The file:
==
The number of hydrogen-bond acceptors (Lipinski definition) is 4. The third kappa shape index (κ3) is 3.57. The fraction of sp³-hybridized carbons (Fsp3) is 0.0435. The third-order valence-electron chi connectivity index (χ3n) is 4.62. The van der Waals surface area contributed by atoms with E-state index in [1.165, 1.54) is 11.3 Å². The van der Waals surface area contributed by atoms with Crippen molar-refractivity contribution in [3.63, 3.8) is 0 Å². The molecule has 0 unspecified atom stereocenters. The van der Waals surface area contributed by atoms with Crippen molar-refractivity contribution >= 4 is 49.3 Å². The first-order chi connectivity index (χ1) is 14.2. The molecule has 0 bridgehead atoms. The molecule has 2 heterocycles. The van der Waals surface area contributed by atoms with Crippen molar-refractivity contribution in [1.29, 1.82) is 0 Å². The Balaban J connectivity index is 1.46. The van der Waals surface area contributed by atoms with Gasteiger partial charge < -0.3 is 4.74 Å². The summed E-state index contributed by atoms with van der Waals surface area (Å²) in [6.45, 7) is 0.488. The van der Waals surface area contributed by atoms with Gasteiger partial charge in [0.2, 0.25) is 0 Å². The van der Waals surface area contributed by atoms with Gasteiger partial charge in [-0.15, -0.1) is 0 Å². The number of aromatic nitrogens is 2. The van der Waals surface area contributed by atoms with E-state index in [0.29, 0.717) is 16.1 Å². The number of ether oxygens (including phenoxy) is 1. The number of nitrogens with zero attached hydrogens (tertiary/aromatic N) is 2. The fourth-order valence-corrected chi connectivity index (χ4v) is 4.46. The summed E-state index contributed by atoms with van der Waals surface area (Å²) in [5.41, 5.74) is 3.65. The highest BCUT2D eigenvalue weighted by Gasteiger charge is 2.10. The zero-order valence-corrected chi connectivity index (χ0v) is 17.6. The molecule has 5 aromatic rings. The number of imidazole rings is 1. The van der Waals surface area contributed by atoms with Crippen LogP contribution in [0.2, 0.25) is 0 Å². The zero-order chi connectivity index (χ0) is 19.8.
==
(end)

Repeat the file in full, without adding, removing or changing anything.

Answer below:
The number of hydrogen-bond acceptors (Lipinski definition) is 4. The third kappa shape index (κ3) is 3.57. The fraction of sp³-hybridized carbons (Fsp3) is 0.0435. The third-order valence-electron chi connectivity index (χ3n) is 4.62. The van der Waals surface area contributed by atoms with E-state index in [1.165, 1.54) is 11.3 Å². The van der Waals surface area contributed by atoms with Crippen molar-refractivity contribution in [3.63, 3.8) is 0 Å². The molecule has 0 unspecified atom stereocenters. The van der Waals surface area contributed by atoms with Crippen molar-refractivity contribution >= 4 is 49.3 Å². The first-order chi connectivity index (χ1) is 14.2. The molecule has 0 bridgehead atoms. The molecule has 2 heterocycles. The van der Waals surface area contributed by atoms with Crippen molar-refractivity contribution in [1.29, 1.82) is 0 Å². The Balaban J connectivity index is 1.46. The van der Waals surface area contributed by atoms with Gasteiger partial charge < -0.3 is 4.74 Å². The summed E-state index contributed by atoms with van der Waals surface area (Å²) in [6.45, 7) is 0.488. The van der Waals surface area contributed by atoms with Gasteiger partial charge in [0.2, 0.25) is 0 Å². The van der Waals surface area contributed by atoms with Gasteiger partial charge in [-0.15, -0.1) is 0 Å². The number of aromatic nitrogens is 2. The van der Waals surface area contributed by atoms with E-state index in [0.29, 0.717) is 16.1 Å². The number of ether oxygens (including phenoxy) is 1. The number of nitrogens with zero attached hydrogens (tertiary/aromatic N) is 2. The fourth-order valence-corrected chi connectivity index (χ4v) is 4.46. The summed E-state index contributed by atoms with van der Waals surface area (Å²) in [5.41, 5.74) is 3.65. The highest BCUT2D eigenvalue weighted by Gasteiger charge is 2.10. The zero-order valence-corrected chi connectivity index (χ0v) is 17.6. The molecule has 5 aromatic rings. The number of imidazole rings is 1. The van der Waals surface area contributed by atoms with Crippen LogP contribution in [0.2, 0.25) is 0 Å². The zero-order chi connectivity index (χ0) is 19.8.